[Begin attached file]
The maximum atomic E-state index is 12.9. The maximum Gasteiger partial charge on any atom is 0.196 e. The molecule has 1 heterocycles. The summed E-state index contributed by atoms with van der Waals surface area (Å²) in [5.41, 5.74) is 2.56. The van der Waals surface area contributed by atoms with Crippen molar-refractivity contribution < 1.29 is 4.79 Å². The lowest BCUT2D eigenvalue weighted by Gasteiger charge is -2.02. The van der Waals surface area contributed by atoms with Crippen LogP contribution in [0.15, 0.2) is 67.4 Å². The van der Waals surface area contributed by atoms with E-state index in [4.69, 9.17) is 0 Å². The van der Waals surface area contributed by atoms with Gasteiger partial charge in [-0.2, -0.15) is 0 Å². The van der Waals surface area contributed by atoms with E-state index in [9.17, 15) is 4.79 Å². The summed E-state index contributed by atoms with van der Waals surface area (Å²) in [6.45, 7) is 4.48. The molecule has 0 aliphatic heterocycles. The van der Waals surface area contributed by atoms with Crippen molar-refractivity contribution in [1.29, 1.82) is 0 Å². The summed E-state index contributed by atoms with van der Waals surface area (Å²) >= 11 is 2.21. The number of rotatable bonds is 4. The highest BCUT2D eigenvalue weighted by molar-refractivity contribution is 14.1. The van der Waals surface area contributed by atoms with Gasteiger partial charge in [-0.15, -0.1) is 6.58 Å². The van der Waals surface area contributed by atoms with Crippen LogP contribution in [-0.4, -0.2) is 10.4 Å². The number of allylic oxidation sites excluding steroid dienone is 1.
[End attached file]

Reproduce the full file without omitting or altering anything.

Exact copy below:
The maximum atomic E-state index is 12.9. The maximum Gasteiger partial charge on any atom is 0.196 e. The molecule has 1 heterocycles. The summed E-state index contributed by atoms with van der Waals surface area (Å²) in [5.41, 5.74) is 2.56. The van der Waals surface area contributed by atoms with Crippen molar-refractivity contribution < 1.29 is 4.79 Å². The lowest BCUT2D eigenvalue weighted by Gasteiger charge is -2.02. The van der Waals surface area contributed by atoms with Crippen LogP contribution in [0.15, 0.2) is 67.4 Å². The van der Waals surface area contributed by atoms with E-state index in [4.69, 9.17) is 0 Å². The van der Waals surface area contributed by atoms with Gasteiger partial charge in [-0.2, -0.15) is 0 Å². The van der Waals surface area contributed by atoms with E-state index in [9.17, 15) is 4.79 Å². The summed E-state index contributed by atoms with van der Waals surface area (Å²) in [6.45, 7) is 4.48. The molecule has 0 aliphatic heterocycles. The van der Waals surface area contributed by atoms with Crippen molar-refractivity contribution in [1.29, 1.82) is 0 Å². The summed E-state index contributed by atoms with van der Waals surface area (Å²) >= 11 is 2.21. The number of rotatable bonds is 4. The highest BCUT2D eigenvalue weighted by molar-refractivity contribution is 14.1. The van der Waals surface area contributed by atoms with Gasteiger partial charge in [-0.15, -0.1) is 6.58 Å². The van der Waals surface area contributed by atoms with Crippen LogP contribution in [-0.4, -0.2) is 10.4 Å². The number of allylic oxidation sites excluding steroid dienone is 1.